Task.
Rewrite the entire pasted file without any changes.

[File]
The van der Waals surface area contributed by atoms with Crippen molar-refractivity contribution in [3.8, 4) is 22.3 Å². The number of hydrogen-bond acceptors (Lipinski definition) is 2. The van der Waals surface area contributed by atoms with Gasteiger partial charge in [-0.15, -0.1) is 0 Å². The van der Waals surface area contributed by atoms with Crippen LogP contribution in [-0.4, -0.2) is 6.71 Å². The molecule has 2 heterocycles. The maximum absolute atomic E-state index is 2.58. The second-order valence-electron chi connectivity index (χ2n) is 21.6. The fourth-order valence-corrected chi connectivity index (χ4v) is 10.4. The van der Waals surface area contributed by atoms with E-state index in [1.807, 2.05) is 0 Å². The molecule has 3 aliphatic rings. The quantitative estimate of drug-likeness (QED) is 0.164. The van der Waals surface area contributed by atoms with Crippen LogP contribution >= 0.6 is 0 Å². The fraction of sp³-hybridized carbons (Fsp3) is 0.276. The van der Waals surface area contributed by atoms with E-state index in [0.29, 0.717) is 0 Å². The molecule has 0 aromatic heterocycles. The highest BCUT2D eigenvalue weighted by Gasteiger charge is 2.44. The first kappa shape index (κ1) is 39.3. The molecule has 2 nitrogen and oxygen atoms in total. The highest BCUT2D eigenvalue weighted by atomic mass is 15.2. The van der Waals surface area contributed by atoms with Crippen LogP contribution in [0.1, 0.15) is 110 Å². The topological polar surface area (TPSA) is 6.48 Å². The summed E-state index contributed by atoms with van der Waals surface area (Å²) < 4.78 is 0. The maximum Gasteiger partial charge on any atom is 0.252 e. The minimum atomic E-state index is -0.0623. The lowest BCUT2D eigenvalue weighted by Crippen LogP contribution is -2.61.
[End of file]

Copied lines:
The van der Waals surface area contributed by atoms with Crippen molar-refractivity contribution in [3.8, 4) is 22.3 Å². The number of hydrogen-bond acceptors (Lipinski definition) is 2. The van der Waals surface area contributed by atoms with Gasteiger partial charge in [-0.15, -0.1) is 0 Å². The van der Waals surface area contributed by atoms with Crippen LogP contribution in [-0.4, -0.2) is 6.71 Å². The molecule has 2 heterocycles. The maximum absolute atomic E-state index is 2.58. The second-order valence-electron chi connectivity index (χ2n) is 21.6. The fourth-order valence-corrected chi connectivity index (χ4v) is 10.4. The van der Waals surface area contributed by atoms with E-state index in [1.807, 2.05) is 0 Å². The molecule has 3 aliphatic rings. The quantitative estimate of drug-likeness (QED) is 0.164. The van der Waals surface area contributed by atoms with Crippen LogP contribution >= 0.6 is 0 Å². The fraction of sp³-hybridized carbons (Fsp3) is 0.276. The van der Waals surface area contributed by atoms with E-state index in [0.29, 0.717) is 0 Å². The molecule has 0 aromatic heterocycles. The highest BCUT2D eigenvalue weighted by Gasteiger charge is 2.44. The first kappa shape index (κ1) is 39.3. The molecule has 2 nitrogen and oxygen atoms in total. The highest BCUT2D eigenvalue weighted by atomic mass is 15.2. The van der Waals surface area contributed by atoms with Crippen LogP contribution in [0.1, 0.15) is 110 Å². The topological polar surface area (TPSA) is 6.48 Å². The summed E-state index contributed by atoms with van der Waals surface area (Å²) < 4.78 is 0. The maximum Gasteiger partial charge on any atom is 0.252 e. The minimum atomic E-state index is -0.0623. The lowest BCUT2D eigenvalue weighted by Crippen LogP contribution is -2.61.